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3.5 per cent council tax rise in Lincolnshire backed by county councillors




Council leaders in Lincolnshire are confident that the funding pressures that have blighted it over recent years could ease off after promised fairer funding reviews take place this year.

Councillors at Lincolnshire County Council backed a 3.5 per cent council tax rise today (February 21).

The rise consists of a 1.5 per cent general rise and 2 per cent for adult social care.

Lincolnshire County Council
Lincolnshire County Council

It means an average Band D property would see a council tax bill of £1,337.58, a £45 rise on last year.

Council leader Martin Hill told councillors: “2020 is the start of a significant new era in our history. We need to seize the opportunities presented to us now as strongly as possible and deliver what years of uncertainty have slowed.

“Our budget is one that reflects our continued investment in our county and our services.”

A revised budget position puts the council at a £1.165m surplus heading into the next financial year.

As part of its proposals, the council would make a £1.447m contribution to a new development reserve which would be used to fund future projects.

It would also receive a social care support grant of £14.7m from government in order to ease pressure on the service.

Delays in creating a new funding formula for local authorities, blamed on the stalemate caused by Brexit, mean the future is unclear when it comes to how much cash the council will have next year.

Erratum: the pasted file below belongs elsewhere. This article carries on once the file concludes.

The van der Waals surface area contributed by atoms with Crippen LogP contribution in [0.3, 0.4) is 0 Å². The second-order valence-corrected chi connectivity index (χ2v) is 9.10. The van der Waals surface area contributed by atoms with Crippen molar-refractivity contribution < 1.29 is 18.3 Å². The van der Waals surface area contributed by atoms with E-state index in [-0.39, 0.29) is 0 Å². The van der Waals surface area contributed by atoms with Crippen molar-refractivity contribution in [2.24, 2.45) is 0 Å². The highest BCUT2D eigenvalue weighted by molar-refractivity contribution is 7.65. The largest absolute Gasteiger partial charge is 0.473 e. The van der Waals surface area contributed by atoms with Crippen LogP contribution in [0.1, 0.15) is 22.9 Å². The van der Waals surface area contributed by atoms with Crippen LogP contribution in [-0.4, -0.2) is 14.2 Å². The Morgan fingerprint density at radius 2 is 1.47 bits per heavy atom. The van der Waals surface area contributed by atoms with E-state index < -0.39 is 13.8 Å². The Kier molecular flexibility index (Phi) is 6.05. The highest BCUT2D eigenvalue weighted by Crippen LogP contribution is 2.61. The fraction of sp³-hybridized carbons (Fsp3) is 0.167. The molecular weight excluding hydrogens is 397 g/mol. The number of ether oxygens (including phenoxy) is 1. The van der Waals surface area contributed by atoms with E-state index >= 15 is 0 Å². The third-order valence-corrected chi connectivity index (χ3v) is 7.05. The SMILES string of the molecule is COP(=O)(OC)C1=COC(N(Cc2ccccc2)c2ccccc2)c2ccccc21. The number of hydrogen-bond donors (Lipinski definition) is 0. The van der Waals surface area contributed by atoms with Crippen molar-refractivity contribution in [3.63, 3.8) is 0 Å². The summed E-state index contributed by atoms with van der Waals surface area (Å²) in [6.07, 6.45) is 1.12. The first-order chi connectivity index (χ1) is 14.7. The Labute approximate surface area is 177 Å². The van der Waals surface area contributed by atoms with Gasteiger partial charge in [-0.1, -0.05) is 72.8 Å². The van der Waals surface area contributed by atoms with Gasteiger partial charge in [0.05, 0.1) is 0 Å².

The revenue support grant is not expected to be received from next year, with a one-year settlement being given to cope with changes to local government funding beginning from April 2021.

However, Coun Hill is confident the distribution of wealth will improve from next year:

“We’re looking for some certainty this year about these things will roll out. So hopefully this time next year they’ll be a three or four year settlement so we can actually plan better for the future with some certainty," he said

“We did have some commitments from government that they will address that issue so I’m confident and hopeful that will be seen through and the initial indications are that we will get extra funding, which is what we’ve always been after.”

The county council has seen a £50 million reduction in its revenue support grant, its main source of funding from government, over the past four years.

In the new budget the authority makes around £14m of efficiency savings in an attempt to balance the budget.

Among the spends this year the council has earmaeked £4m for extra highways gangs, £2m for extra drainage repairs and flood response equipment and £350,000 towards a new “green masterplan”.

A Labour amendment, which called for more spending on social mobility, park and rides and bus services was rejected during the meeting.

Labour leader Coun Rob Parker said some of the money which was “squirreled away” in reserves could have been used to pay for the costs.

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